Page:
War in Ukraine is sending shockwaves in a global food market already hit hard by failed harvests, climate change and speculation. But hunger is also leading to revolt.
Russia and Ukraine account for around 30 percent of the world’s wheat exports. But sanctions on Russia and blockades of Ukrainian ports have cut off the distribution of wheat.
Speculators are driving prices higher. Seeing shortages they hoard and restrict food for profit. Many of the countries that rely on the region for wheat and other grains have already been torn apart by war, imperialism and climate change. Somalia in east Africa depends on Russia and Ukraine for 100 percent of its wheat exports, and Yemen imports over 60 percent.
Recently United Nations officials said 19 million people in Yemen are projected to be in need of food assistance. Of these, 7.3 million people face emergency levels of hunger and 161,000 actual starvation. This is the legacy of the Western-driven war headed by Saudi Arabia and using British armaments. About 75 percent of Sudan’s wheat comes from Ukraine and Russia. Now, with prices rising on a wide range of commodities, protesters are taking to the streets.
Thousands took part in big demonstrations on Thursday of last week. They raged against the rising price of essentials, especially fuel. They drew on the anger and continued democracy demands after a military coup in October last year. The grassroots Resistance Committees, which have been central to the fightback against the generals’ regime, called for barricades to block the streets. Security forces killed one protester and injured others in Wad Madani city and the capital Khartoum.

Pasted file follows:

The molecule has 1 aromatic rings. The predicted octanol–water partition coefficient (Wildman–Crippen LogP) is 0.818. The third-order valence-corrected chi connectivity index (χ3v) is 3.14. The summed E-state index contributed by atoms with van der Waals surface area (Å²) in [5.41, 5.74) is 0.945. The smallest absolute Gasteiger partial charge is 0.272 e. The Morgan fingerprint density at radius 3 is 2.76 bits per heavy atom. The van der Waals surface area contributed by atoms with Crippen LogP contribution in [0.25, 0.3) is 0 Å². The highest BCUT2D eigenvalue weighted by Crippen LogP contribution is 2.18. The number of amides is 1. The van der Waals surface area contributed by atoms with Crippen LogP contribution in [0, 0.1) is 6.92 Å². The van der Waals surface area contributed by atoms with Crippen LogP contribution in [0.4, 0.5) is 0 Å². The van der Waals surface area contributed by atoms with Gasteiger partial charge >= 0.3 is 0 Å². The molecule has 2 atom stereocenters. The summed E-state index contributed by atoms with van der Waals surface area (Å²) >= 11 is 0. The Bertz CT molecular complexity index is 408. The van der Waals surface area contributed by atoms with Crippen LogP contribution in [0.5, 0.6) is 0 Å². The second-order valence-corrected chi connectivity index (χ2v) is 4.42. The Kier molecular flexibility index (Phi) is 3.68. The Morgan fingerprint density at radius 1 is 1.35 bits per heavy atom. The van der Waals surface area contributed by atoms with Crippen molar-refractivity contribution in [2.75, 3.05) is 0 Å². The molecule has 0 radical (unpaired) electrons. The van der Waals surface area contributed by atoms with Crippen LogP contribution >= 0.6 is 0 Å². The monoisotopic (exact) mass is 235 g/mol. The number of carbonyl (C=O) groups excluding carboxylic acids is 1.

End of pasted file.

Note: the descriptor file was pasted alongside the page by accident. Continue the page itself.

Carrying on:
According to the UN, the number of extremely hungry people in Sudan could double by September. The price of bread has risen from 30 Sudanese pounds to 50 in just a matter of months. Farmer and father of six, Hussien Khair el-Said, told the Guardian newspaper, “People are really struggling here.”
Shortages of food and fuel also led to large protests in Sri Lanka last week. The cost of items such as milk powder and chicken has risen tenfold. Protester Sanjeeva Perera said, “There is a massive economic crisis. The people don’t have food, fuel, and even if we have money, we can’t buy what we want. The rulers don’t care that people are suffering.” Prasad Colombage, another protester, added, “People just eat one meal a day.”
Protests against food prices rising are terrifying to those in power. A new United Nations report on the impact of the war in Ukraine warned that “The risk of civil unrest, food shortages and inflation-induced recessions cannot be discounted.” Riots, strikes and revolutions would be a welcome response to war and hunger.
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